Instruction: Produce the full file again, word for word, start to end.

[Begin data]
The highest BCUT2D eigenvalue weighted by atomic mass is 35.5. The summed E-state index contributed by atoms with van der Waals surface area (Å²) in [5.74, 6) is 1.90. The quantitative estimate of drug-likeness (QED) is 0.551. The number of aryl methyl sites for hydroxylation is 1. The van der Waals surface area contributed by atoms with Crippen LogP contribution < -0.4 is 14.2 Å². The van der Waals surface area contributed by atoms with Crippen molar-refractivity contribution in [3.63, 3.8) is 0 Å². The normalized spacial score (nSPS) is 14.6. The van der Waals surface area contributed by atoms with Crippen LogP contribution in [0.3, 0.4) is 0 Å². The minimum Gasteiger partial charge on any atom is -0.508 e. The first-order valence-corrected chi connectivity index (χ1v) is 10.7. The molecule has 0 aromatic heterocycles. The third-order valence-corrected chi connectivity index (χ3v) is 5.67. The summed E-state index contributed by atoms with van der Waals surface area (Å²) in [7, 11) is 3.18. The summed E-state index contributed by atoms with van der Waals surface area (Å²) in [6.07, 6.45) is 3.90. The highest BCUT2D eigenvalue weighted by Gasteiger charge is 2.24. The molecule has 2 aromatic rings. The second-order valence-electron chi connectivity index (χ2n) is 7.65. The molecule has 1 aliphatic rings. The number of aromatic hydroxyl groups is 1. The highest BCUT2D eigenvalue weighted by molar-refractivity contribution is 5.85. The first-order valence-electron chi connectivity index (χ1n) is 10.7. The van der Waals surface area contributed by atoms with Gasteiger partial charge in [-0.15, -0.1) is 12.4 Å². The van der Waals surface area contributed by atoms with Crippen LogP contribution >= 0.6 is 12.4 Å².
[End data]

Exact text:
The highest BCUT2D eigenvalue weighted by atomic mass is 35.5. The summed E-state index contributed by atoms with van der Waals surface area (Å²) in [5.74, 6) is 1.90. The quantitative estimate of drug-likeness (QED) is 0.551. The number of aryl methyl sites for hydroxylation is 1. The van der Waals surface area contributed by atoms with Crippen LogP contribution < -0.4 is 14.2 Å². The van der Waals surface area contributed by atoms with Crippen molar-refractivity contribution in [3.63, 3.8) is 0 Å². The normalized spacial score (nSPS) is 14.6. The van der Waals surface area contributed by atoms with Crippen LogP contribution in [0.3, 0.4) is 0 Å². The minimum Gasteiger partial charge on any atom is -0.508 e. The first-order valence-corrected chi connectivity index (χ1v) is 10.7. The molecule has 0 aromatic heterocycles. The third-order valence-corrected chi connectivity index (χ3v) is 5.67. The summed E-state index contributed by atoms with van der Waals surface area (Å²) in [7, 11) is 3.18. The summed E-state index contributed by atoms with van der Waals surface area (Å²) in [6.07, 6.45) is 3.90. The highest BCUT2D eigenvalue weighted by Gasteiger charge is 2.24. The molecule has 2 aromatic rings. The second-order valence-electron chi connectivity index (χ2n) is 7.65. The molecule has 1 aliphatic rings. The number of aromatic hydroxyl groups is 1. The highest BCUT2D eigenvalue weighted by molar-refractivity contribution is 5.85. The first-order valence-electron chi connectivity index (χ1n) is 10.7. The van der Waals surface area contributed by atoms with Gasteiger partial charge in [-0.15, -0.1) is 12.4 Å². The van der Waals surface area contributed by atoms with Crippen LogP contribution >= 0.6 is 12.4 Å².